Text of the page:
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Old 10-11-2012, 06:11   #19
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Having shot extensively at 500-1,000 yards with a .308 I will tell you that a longer barrel makes a helluva difference. 200 fps is a lot of velocity in a .308 as you won't be shooting light 150 grain bullets at 500 and beyond. You'll likely be using the 175 grain Sierra Match King. That bullet already starts out slow and you really handicap the slow powder required to drive it properly (relative to a lighter bullet) and then you cut off your other foot by using a short barrel.

Its not the trajectory that gets you its the wind. And 200 FPS means a lot in the wind.

It also means a lot when you get out to 1,000 yards. You'll go subsonic with most any .308 load in a short 16" barrel well before 1,000 yards and bullets tend to yaw and destabilize as the drop back below the sound barrier.

If you aren't honestly going to shoot beyond 500 much then go for the shorter barrel. People come up with some of the most ridiculous notions when it comes to guns--like I want to capability to shoot to 1,000 when they have never shot a target farther than 100 yards in their life. As if you just aim a little higher and you can shoot 800 or 1,000 yards just as easily as 100. Its a different ballgame and it take significant trigger time and observation of bullets in the wind to understand what I'm saying. a 10 MPH wind at 100 yards is insignificant. At 500 yards it will blow you a foot off you point of aim. At 1,000 it will blow you 3 feet off your point of aim.

It takes some logistics to shoot beyond 300 yards. Its not like you can see bullet holes with a spotting scope beyond 200 yards (you can't). Which means its a quarter mile to a half mile hike to go down and check you target. So you shot a bullet in X wind conditions...what did it do? You have to go check. You shoot another bullet wihtou marking the target you have no way of knowing what you did when. You have to check each shot and at 600 yards that's a LOT of back and forth and not much trigger time--or you can do pull targets and have a friend pull and mark your targets in the pit if you have access to that kind of range. Or you can compete in Hi-Power but a Predatar is not really meant for that kind of competition. Either way its a lot of work.

People will tell you you can make hits with a 16" gun at 1,000 yards. Yep. I can win the lottery too! A 16" .308 isn't the tool for that job. Period.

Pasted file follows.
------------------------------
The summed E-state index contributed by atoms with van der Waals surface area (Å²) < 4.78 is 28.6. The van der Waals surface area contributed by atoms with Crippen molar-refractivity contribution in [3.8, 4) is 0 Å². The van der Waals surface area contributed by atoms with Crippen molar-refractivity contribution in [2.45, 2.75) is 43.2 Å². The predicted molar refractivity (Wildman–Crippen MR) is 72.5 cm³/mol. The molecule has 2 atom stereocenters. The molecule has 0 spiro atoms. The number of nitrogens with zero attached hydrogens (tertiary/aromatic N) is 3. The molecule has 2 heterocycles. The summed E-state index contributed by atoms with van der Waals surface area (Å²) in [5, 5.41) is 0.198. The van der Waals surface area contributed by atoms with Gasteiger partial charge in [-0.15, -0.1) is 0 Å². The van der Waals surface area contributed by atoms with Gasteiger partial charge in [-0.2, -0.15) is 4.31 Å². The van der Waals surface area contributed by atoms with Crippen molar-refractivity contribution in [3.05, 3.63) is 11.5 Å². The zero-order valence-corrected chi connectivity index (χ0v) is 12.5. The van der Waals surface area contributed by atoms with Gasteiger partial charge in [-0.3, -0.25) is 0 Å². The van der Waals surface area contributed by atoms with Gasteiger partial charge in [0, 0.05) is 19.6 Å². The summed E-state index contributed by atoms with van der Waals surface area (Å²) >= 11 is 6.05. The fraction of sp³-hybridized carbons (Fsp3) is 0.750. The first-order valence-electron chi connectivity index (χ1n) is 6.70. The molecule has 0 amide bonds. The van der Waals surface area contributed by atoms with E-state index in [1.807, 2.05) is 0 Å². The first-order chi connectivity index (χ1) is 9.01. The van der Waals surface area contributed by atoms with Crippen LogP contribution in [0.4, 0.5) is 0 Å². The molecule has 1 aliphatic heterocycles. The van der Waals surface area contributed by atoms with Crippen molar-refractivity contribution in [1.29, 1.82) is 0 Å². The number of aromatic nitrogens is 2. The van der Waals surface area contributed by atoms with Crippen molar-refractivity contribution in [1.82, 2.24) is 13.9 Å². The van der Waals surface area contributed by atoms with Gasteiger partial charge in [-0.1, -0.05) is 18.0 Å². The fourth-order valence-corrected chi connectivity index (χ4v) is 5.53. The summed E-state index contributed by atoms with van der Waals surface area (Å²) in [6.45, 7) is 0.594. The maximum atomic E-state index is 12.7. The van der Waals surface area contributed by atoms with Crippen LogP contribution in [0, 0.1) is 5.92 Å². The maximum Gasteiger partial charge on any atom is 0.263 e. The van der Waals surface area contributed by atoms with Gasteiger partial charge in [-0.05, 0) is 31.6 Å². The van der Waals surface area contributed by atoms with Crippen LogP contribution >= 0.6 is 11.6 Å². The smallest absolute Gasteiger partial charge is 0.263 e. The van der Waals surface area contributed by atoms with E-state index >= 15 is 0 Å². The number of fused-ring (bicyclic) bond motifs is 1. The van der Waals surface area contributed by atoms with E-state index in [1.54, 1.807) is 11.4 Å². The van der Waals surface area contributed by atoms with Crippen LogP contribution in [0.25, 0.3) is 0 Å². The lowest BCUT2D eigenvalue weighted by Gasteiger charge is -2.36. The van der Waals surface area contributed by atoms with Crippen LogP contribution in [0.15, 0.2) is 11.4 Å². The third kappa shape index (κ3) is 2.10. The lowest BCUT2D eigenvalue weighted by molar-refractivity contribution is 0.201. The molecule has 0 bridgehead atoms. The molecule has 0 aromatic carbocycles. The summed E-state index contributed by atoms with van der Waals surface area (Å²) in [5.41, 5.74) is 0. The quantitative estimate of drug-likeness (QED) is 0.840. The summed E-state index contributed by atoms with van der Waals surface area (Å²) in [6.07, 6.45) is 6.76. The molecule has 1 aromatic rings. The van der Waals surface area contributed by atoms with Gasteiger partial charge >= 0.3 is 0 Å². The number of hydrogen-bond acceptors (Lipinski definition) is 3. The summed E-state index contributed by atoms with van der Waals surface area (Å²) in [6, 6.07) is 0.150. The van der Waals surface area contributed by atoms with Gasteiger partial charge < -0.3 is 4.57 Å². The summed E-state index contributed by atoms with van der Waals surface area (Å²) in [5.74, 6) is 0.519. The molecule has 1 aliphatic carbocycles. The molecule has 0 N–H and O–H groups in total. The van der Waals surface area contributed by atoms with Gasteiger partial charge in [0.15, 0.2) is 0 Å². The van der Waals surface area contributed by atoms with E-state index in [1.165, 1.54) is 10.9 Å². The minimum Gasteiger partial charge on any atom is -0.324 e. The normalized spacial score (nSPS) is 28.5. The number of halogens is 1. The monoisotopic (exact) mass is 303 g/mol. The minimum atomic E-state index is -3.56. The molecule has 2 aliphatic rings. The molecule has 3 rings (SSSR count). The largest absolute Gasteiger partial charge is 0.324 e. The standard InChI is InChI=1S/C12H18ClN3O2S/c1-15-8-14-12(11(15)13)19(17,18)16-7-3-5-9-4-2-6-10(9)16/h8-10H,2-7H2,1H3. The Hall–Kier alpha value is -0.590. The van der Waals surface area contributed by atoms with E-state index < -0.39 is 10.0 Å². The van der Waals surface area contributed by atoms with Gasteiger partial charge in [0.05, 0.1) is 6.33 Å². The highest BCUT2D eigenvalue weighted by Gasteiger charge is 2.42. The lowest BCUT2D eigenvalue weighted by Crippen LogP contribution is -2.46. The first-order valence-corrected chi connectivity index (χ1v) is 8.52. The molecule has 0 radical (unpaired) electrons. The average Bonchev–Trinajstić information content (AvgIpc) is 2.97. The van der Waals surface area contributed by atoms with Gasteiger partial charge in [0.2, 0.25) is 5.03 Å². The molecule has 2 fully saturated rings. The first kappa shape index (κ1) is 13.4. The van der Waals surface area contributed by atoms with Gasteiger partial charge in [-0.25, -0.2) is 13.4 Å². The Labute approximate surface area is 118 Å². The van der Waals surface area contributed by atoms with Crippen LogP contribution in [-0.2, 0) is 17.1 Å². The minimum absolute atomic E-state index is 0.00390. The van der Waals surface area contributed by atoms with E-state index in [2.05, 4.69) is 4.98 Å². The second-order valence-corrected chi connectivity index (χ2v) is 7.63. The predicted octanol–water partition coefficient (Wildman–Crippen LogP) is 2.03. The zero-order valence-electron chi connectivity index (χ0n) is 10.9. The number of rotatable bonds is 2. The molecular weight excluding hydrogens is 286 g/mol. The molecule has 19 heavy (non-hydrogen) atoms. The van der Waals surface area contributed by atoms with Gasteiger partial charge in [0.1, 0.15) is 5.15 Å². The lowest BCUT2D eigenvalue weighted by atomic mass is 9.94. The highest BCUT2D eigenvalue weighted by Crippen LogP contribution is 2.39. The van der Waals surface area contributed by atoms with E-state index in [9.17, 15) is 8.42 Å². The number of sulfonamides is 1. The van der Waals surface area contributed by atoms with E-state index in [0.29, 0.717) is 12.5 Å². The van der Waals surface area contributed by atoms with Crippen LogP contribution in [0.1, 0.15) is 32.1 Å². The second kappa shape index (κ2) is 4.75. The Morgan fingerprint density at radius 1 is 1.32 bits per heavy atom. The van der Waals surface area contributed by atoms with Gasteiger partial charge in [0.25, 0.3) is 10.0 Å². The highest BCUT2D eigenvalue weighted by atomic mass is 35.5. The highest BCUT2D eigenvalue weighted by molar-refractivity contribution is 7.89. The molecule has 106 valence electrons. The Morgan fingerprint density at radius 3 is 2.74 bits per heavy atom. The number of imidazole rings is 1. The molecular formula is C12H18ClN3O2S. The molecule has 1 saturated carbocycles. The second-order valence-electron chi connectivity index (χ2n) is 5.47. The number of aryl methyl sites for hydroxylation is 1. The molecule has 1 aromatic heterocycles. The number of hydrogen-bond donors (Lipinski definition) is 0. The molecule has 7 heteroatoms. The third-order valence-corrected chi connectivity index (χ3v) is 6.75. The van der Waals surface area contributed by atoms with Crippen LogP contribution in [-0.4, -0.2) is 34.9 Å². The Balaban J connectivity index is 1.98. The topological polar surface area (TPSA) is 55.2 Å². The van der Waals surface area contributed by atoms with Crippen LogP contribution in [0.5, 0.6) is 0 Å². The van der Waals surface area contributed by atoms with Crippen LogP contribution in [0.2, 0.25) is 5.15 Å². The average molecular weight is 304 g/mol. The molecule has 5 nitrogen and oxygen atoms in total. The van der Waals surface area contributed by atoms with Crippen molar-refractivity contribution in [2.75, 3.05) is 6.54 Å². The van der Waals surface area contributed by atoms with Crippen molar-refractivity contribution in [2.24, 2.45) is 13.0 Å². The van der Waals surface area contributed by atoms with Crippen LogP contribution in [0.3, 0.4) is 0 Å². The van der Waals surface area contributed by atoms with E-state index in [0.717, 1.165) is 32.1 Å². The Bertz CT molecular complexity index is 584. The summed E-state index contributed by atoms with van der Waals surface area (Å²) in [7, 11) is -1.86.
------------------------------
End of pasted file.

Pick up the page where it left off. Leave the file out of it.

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Old 10-11-2012, 06:33   #20
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Having shot extensively at 500-1,000 yards with a .308 I will tell you that a longer barrel makes a helluva difference. 200 fps is a lot of velocity in a .308 as you won't be shooting light 150 grain bullets at 500 and beyond. You'll likely be using the 175 grain Sierra Match King. That bullet already starts out slow and you really handicap the slow powder required to drive it properly (relative to a lighter bullet) and then you cut off it other foot by using a short barrel.

Its not the trajectory that gets you its the wind. And 200 FPS means a lot in the wind.

It also means a lot when you get out to 1,000 yards. You'll go subsonic with most any .308 load in a short 16" barrel well before 1,000 yards and bullets tend to yaw and destabilize as the drop back below the sound barrier.

If you aren't honestly going to shoot beyond 500 much then go for the shorter barrel. People come up with some of the most ridiculous notions when it comes to guns--like I want to capability to shoot to 1,000 when they have never shot a target farther than 100 yards in their life.

It takes some logistics to shoot beyond 300 yards. Its not like you can see bullet holes with a spotting scope beyond 200 yards (you can't). Which means its a quarter mile to a half mile hike to go down and check you target. Or you can do pull targets and have a friend pull and mark your targets in the pit if you have access to that kind of range. Or you can compete in Hi-Power but a Predatar is not really meant for that kind of competition.

People will tell you you can make hits with a 16" gun at 1,000 yards. Yep. I can win the lottery too! A 16" .308 isn't the tool for that job. Period.
I understand what you are saying. I shoot out past 500 yards regularly with my 20" (cut down) 700p. I have a full dope database on my phone and on paper for that rifle with my 175gr. MatchKing load. I've just never owned a .308 shorter than 20". And was curious about the real world difference.

P.S. not wanting a PredatAr, I want the full weight OBR. The predatOBR would be ideal if they existed yet.